The well-loved Britain of classroom history is a liberal-secular country whose signature achievement has been the cultivation of an outlook identified with the notion of enlightened self-interest and which became in due course a model for emerging societies in modern times. By the end of the nineteenth century Christianity was increasingly in the background for the intellectual class and widely absent for the working class experience – apparently due to the trauma of the Industrial Revolution but equally on account of their pragmatic grasp on things and hence their incredulity at the pretensions of the Anglican clergy who had the hard task of picking out the deserving poor from the undeserving masses. Continue reading
Along with other traces of “Band of Brothers” realism Brad Pitt’s new film “Fury” contains a fairly lengthy sequence in which a charming young German woman supplies the cub-soldier who figures implicitly as the narrator (and sole survivor) with his first experience of physical love in circumstances which strictly correspond to forced sex, or even rape. For better or worse, Die kleine Fraulein dies prettily in an ensuing bombardment thus leaving the sensitive GI with an embittered soul – or is it a dose of Machiellian realism? – and turns him into an efficient tank-corp killer primed for hands-on lesson doled out by a avuncular Brad in out of the no-quarter-given episodes of the film when die-hard Nazi prisoners get their come-uppance.
“Fury” – Inside Germany in a Sherman Tank
The story melds Sergeant York, Platoon and just about everything else in cinema history in which individual fortitude in American uniforms wins the day over villainous enemies. A special twist is, Brad speaks German and so mediates all the exchanges with the enemy – both the ladies and the SS “pigs” whom he is so adept at liquidating – and whose kinship to the former remains fuzzily uncertain. (Part of the ‘play’ here is about good Germans and bad Germans, and then American Germans as purgers of German badness with presumed benefits for the Angela Merkels of our world.) Continue reading
The Koch Brothers are capitalists – no surprise. Their source of wealth is the energy industry, chiefly petroleum and related enterprises including down-stream chemicals, agriculture, electronics, and even tax and accountancy. All this is available on their corporate website and career pages – just crying out for your job application like any regular employer. You can reach those pages through Google [Koch Industries and Koch Careers]. There you will find that their website banners represent them as the very different from the enemies of democracy so familiar from the hate-placards seen on Internet and Facebook where hysterical voices vie with more credible commentators such as Huffington Post‘s Bill Bigelow to chart their grip on US law-making and education in the Right-Wing’s campaign against “big government”.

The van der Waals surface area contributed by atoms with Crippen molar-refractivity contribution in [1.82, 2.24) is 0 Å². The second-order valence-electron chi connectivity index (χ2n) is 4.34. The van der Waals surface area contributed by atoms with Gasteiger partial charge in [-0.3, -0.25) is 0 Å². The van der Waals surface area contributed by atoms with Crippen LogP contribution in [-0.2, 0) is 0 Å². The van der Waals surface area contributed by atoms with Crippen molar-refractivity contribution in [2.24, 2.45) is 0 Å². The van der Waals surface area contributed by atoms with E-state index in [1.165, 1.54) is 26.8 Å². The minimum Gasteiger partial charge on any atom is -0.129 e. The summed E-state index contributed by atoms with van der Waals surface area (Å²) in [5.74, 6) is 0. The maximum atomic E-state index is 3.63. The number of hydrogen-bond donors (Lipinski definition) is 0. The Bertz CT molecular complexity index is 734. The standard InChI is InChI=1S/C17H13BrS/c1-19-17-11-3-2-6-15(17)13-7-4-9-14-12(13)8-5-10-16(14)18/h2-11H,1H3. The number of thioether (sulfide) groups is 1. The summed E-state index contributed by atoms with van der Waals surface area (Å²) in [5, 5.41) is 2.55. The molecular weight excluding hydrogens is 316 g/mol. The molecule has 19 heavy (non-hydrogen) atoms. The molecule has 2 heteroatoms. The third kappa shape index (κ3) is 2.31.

The Kochs call themselves ‘liberationist’ as distinct from ‘liberal’ or ‘neo-liberal’ in current American parlance. ‘Liberationist’ is virtually synonymous with the Tea-Party Movement which equates the American Dream with the maximum of freedom for capital and the minimum concern for those who have failed to accumulate it in profitable amounts. Continue reading
NI Arts Minister Ni Chuilin
The minister refutes …
The recent announcement that a Government minister in Dublin has “refuted” allegations of misuse of travelling expenses when, in fact, he merely denied them, has led me to ask myself who are the greatest refuters in the land. A brief internet search has persuaded me overwhelmingly that the word “refute” is something of a brand-mark verb for Republican politicians in Ireland and – in the majority of cases – a virtual prerogative of the Sinn Fein Party. Continue reading
I saw Clint Eastwood’s “American Sniper” last night – already biggest grossing film since God knows when. It’s certainly a good film in the cinematic sense but it’s also about more sensitive cowboys in battle, hurt lockers and ‘evil savages’ on the ‘insurgents’ side. Yes, they’re still calling them insurgents. Insurging against what? The new world order? And what will be call the troublesome little men who rose up in the 1916 Rising when those commemorations come around? My point, in case I have lost the thread, is that Irish people generally think insurgency against empires is a good thing. Not this time, apparently. Continue reading
I have been mulling over a wry reaction to some of more excitable reactions met with on Facebook when I posted my demur about the wisdom of Charlie Hebdo‘s graphic satire on Islamic fundamentalism – no bad thing in itself, at least as regard fundamentalism anywhere, i.e., the intransigent insistence on literal and joyless truth of so-called Revelation. “Nothing is sacred”, says from my friend Bernard Griffin, a factual observation with to which I entirely assent.
Stéphane Charbonnier (“Charb”) – Editor-in-chief at Charlie Hebdo.
Indeed, nothing is sacred – since sacredness is a redundant category from the modern standpoint, and any other standpoint insofar as materialism and inductive science has shattered the pretensions of every former metaphysical system of belief or method of inquiry. (The two are, of course, synonymous in a modern world outlook.) For clarity’s sake, I want to say that when I referred to the opproprium which the Bible lavishes on “mockers” – read ‘satirists’ in this instance – I was in no vindicating the attack on the cartoonists. Continue reading
Nothing warrants or excuses the atrocity in Paris but I have some misgivings about the nature of Charlie Hebdo‘s satirical campaign. France – La France – is a secular country in principle and its culture of Free Speech is central to its historical self-esteem although, in practice, speech and print are both governed by highly conventional rules excepting for the outre magazine (Canard enchainé and Charlie Hebdo).
Charlie Hebdo Killings (7 Jan. 2015)
Because it is secular on principle, it does not indulge religions or religious groups – as the sartorial rules for school children amply show. By contrast, Britain has laws forbidding anything that is deemed to incite racial hatred aimed at any religious or ethnic group and the satires of Charlie Hebdo might well qualify for censure under such laws. The Dutch, like the French, take the view that Theo van Gogh’s publications were admissible under the ‘free press’ rule. There is, however, another principle which applies in all such cases, and this is common decency and common sense. Continue reading